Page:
What is a CDL and when is a CDL required? Created by an act of congress, the commercial driver’s license, commonly known as the CDL, officially became the license required for truck drivers and certain other types of commercial vehicles. The Commercial Motor Vehicle Safety Act of 1986 was an effort to improve the safety of US highways by requiring that drivers are qualified to drive commercial vehicle. The law established a set of standards to be administered by the states when qualifying a driver for a CDL. While each state issues a CDL, the U.S. Department of Transportation sets the guidelines and requires drivers to obtain a CDL permit by first passing a written CDL exam, passing a DOT physical and drug screen and then completing a CDL skills test. The CDL skills test includes both a CDL pre-trip inspection and basic vehicle control test.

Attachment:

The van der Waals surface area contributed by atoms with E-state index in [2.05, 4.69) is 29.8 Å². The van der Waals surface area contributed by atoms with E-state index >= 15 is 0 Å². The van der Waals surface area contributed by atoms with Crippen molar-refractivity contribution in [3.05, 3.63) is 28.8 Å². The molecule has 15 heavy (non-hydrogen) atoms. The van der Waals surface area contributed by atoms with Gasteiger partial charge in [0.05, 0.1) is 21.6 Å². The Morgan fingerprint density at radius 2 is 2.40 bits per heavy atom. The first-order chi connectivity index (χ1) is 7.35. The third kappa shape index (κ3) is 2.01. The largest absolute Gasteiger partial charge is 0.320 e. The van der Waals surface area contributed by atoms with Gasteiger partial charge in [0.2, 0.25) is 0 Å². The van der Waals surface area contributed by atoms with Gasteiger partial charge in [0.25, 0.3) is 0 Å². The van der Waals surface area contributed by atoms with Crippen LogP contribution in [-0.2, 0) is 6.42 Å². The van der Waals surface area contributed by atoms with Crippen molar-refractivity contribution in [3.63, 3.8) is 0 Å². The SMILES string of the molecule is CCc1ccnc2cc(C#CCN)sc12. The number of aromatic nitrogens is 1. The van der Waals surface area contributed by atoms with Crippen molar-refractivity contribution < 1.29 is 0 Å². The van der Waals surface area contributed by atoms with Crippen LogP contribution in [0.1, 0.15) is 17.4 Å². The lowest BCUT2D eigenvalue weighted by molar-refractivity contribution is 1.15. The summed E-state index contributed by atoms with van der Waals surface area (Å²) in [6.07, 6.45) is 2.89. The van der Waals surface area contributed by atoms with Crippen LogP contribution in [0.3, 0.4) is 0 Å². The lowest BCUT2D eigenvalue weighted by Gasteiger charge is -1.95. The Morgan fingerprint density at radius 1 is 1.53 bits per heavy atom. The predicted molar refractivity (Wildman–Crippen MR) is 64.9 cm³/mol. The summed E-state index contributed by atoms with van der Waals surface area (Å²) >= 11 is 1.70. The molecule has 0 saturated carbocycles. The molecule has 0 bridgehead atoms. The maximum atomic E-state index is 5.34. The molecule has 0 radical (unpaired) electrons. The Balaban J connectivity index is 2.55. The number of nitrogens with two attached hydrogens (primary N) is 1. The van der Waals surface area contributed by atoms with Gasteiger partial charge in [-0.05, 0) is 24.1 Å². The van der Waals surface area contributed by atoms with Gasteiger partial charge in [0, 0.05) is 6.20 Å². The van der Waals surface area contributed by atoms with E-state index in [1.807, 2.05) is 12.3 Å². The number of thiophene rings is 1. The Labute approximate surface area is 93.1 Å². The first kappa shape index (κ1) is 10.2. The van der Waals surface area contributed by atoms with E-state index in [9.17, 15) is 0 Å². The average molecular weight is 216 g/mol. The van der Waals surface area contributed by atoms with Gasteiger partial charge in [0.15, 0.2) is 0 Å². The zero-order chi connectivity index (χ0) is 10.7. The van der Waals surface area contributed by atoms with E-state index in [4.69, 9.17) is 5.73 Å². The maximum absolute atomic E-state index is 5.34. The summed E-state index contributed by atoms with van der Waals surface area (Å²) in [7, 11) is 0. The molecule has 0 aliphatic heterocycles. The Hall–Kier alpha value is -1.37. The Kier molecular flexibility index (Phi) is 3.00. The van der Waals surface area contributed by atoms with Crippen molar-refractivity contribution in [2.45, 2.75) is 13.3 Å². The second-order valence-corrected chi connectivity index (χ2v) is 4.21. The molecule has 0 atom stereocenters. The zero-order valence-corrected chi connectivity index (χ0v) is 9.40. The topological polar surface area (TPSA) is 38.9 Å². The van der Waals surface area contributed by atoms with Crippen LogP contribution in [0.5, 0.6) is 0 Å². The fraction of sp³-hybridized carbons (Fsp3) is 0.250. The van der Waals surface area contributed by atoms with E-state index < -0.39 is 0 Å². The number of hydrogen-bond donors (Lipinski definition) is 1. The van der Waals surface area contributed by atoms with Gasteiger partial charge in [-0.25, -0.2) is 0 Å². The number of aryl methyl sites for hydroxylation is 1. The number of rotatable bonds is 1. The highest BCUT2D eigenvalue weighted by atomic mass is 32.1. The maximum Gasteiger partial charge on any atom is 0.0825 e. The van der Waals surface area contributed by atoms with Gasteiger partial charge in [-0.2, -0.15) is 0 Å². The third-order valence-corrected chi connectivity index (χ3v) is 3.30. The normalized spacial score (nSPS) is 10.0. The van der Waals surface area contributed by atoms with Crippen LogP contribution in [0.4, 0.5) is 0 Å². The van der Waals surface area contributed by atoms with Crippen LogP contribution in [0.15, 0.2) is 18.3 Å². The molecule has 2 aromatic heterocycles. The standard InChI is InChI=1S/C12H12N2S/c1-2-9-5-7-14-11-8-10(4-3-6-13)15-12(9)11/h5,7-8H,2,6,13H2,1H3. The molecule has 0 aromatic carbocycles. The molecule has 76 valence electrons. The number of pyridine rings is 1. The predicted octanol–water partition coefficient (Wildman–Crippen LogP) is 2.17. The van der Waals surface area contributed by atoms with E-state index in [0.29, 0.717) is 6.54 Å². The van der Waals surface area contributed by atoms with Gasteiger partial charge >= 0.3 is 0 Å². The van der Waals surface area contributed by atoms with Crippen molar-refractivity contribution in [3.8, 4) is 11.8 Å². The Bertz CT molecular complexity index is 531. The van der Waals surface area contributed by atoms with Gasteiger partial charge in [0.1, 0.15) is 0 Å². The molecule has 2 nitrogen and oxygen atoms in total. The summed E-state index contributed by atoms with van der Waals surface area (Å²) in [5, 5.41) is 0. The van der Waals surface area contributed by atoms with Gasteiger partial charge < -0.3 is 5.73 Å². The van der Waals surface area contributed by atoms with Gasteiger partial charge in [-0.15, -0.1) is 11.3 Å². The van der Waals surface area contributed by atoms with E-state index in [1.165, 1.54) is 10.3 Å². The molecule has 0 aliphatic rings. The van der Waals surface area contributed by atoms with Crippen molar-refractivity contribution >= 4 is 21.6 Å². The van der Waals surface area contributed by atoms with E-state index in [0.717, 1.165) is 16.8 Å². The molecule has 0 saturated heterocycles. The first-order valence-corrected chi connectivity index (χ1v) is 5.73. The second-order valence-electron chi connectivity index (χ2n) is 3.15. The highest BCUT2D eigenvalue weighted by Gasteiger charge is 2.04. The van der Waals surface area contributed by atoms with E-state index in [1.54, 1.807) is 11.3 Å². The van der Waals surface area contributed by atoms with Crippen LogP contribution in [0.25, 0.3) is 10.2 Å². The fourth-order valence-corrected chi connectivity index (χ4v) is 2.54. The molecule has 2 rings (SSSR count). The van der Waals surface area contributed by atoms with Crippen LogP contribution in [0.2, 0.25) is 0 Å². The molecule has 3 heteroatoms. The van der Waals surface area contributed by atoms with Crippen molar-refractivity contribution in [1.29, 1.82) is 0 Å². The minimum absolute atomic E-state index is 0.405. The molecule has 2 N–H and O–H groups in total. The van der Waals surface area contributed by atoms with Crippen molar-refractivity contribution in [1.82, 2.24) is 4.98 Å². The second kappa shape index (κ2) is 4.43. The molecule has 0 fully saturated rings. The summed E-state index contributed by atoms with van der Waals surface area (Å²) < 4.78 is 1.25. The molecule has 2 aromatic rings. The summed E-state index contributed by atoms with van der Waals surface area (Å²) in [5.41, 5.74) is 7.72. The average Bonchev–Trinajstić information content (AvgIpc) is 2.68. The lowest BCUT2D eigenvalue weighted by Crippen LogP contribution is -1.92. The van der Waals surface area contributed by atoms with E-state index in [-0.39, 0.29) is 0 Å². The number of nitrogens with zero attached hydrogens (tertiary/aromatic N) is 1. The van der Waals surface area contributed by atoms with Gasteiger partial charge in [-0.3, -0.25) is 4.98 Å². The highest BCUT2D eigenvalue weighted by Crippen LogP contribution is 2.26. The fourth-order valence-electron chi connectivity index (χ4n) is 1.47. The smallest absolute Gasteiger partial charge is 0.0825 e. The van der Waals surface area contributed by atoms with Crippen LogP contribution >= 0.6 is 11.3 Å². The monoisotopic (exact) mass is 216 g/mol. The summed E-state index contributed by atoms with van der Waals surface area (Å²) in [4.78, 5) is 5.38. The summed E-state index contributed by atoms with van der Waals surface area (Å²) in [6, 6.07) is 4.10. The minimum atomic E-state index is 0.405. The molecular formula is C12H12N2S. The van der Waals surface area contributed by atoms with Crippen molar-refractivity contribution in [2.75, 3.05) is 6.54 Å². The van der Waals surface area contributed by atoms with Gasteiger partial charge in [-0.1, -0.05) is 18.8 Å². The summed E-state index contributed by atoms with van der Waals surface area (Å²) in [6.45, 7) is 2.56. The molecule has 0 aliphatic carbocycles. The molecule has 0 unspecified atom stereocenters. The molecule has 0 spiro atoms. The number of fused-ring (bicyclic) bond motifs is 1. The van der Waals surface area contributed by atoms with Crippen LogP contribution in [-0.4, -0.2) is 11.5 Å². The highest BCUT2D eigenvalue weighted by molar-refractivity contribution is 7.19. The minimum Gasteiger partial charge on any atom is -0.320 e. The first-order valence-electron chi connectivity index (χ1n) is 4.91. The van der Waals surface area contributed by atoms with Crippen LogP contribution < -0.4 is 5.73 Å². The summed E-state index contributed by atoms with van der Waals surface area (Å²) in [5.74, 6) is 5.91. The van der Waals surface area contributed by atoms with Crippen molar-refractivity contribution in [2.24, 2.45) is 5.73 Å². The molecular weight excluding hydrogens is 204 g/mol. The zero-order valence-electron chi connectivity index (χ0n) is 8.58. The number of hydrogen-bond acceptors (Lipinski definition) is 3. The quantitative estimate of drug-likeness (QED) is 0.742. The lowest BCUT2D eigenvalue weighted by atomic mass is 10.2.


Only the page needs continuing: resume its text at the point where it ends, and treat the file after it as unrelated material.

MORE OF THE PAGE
Different types of CDLs defined by different classes allow drivers to drive different types of vehicles. The vehicles are classified by weight and vehicle type. Common commercial vehicles include tractor trailers (semis; 18 wheelers), school buses, transit buses, dump trucks and any vehicle transporting quantities of hazardous materials with warning placards required by the DOT.
Do I Need A CDL?